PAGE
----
Let’s recap what we've learned about characters so far this week:
From Tuesday – Characters come in all shapes and sizes. They can be people, pets, forces of nature or even inanimate objects. They can also be main, secondary or tertiary; protagonist or antagonist, hero, villain or some strange mixture of the two; sympathetic or unsympathetic; and flat or round.
From Thursday – It’s easiest to keep track of all your novel characters by creating character profiles. It's either that or suffer some really annoying consequences.
Between those two, we’ve introduced the what and how of the subject. Now we’re going to delve into the why.
Not the why of our characters in general. I think we’ve established that well enough by now. Instead, we need to discuss the why of each individual personality that we allow into our novel.
There’s a thousand ways to strengthen the story you’re trying to tell. And I can’t tell you that the advice below is the most important of them all. That wouldn’t be accurate. However, it is a very good step to take in establishing a strong story.
To look like a pro, you might need to kill off a character or two. As in cut them from your novel altogether.
Like they never ever existed.
It's one of those "cruel to be kin sort of deals.d"
Here’s the bottom-line question you have to ask in this regard: Why is my character there?
If you can’t answer that easily, then perhaps you should cut him, her or it out.
In real life, there are dozens, hundreds or even thousands of tertiary characters or “pointless” secondary characters we run up against every week. These would be the people we share subway space with, maybe interact with at work, or smile at while we walk the dog in our neighborhood.
They exist within our worlds to some degree or another, but they don’t push them along in any recognizable way.
That’s how real life works. But it’s also where real life and novel-writing diverge.
Every character should serve a specific purpose.
Every character you mention in your story needs to serve some set purpose. When it comes to main characters and even secondary characters, that purpose is usually to drive the entire plot. But it doesn’t have to be that drastic.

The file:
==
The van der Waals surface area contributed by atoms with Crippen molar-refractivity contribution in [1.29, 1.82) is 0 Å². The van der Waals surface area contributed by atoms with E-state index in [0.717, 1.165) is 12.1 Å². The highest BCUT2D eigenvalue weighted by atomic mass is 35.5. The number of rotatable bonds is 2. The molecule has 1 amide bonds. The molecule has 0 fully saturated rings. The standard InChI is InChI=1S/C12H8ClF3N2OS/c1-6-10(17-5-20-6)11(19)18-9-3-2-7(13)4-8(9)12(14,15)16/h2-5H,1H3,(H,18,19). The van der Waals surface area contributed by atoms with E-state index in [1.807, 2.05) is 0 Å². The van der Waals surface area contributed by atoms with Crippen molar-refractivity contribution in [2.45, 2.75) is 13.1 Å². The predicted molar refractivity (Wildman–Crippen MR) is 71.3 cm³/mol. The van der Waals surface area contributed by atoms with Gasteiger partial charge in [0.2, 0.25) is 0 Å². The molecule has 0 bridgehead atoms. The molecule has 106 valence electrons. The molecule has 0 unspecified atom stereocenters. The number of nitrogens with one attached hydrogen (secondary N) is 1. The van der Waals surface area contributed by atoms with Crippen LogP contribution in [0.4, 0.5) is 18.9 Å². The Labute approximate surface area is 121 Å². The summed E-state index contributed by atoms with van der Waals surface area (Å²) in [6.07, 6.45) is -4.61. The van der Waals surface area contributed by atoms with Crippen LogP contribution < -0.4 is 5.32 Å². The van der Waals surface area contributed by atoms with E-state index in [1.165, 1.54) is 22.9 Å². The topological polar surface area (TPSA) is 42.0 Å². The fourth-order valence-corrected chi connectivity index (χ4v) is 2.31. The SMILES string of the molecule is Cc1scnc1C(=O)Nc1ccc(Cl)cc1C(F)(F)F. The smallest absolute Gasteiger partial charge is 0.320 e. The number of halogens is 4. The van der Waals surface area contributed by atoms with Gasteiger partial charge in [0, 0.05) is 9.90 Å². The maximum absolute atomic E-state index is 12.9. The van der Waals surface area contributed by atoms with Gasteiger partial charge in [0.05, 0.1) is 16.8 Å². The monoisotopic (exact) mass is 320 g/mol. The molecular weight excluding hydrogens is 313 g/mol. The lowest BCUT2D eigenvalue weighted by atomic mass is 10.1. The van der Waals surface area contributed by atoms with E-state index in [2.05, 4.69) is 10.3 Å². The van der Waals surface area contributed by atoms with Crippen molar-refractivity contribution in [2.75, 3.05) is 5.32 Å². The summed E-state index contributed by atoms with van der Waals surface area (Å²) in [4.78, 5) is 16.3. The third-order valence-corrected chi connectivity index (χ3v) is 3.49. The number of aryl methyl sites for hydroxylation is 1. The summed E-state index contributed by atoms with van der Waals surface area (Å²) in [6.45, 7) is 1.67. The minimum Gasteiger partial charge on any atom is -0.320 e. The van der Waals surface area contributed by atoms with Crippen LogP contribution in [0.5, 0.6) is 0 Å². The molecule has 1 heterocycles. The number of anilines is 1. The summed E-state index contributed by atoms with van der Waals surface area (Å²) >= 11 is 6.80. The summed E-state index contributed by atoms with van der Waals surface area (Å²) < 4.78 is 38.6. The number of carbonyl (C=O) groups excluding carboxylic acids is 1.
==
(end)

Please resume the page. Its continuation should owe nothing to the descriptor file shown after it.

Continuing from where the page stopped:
Characters can also help a subplot along, or establish something new or important. That’s fine. Just don’t waste your time or your readers’ on “filler” characters that simply take up space.
Sometimes, I hate to tell you, that means cutting out (or seriously revising) figures in your story you really thought were necessary.
It might be easier to illustrate this point than to explain it outright. So here goes…
Main character Priyanka, who is pursuing her dream to be a five-star chef, has a best friend named Jordie. And Jordie is a total valley girl.
An absolute fashionista, she delivers lines like, “Oh my word, girl, are you really going to wear that?” and “Let’s take a selfie!”
As the best friend, she’s in at least every other chapter. So she’s clearly a prominent secondary character. Yet if she disappeared altogether, the plot wouldn’t change in any significant way.
That’s because the story as a whole or any necessary part of it (i.e., subplot) isn’t about fashion or selfies. It’s not about overcoming a shallow lifestyle or anything connected with Jordie at all. It’s about Priyanka becoming the chef she always wanted to be.
So unless Jordie ends up serving as some enormous catalyst (and even then, she might be replaceable), your novel simply doesn’t need her.
If you’ve gotten attached to Jordie, I’m sorry. Seriously. As a novel writer myself, I know how easy it is to get involved in every part of a story manuscript, including the parts that don't work so well.
But ultimately, your story should be a strong one. Even if that means a character or two has to die.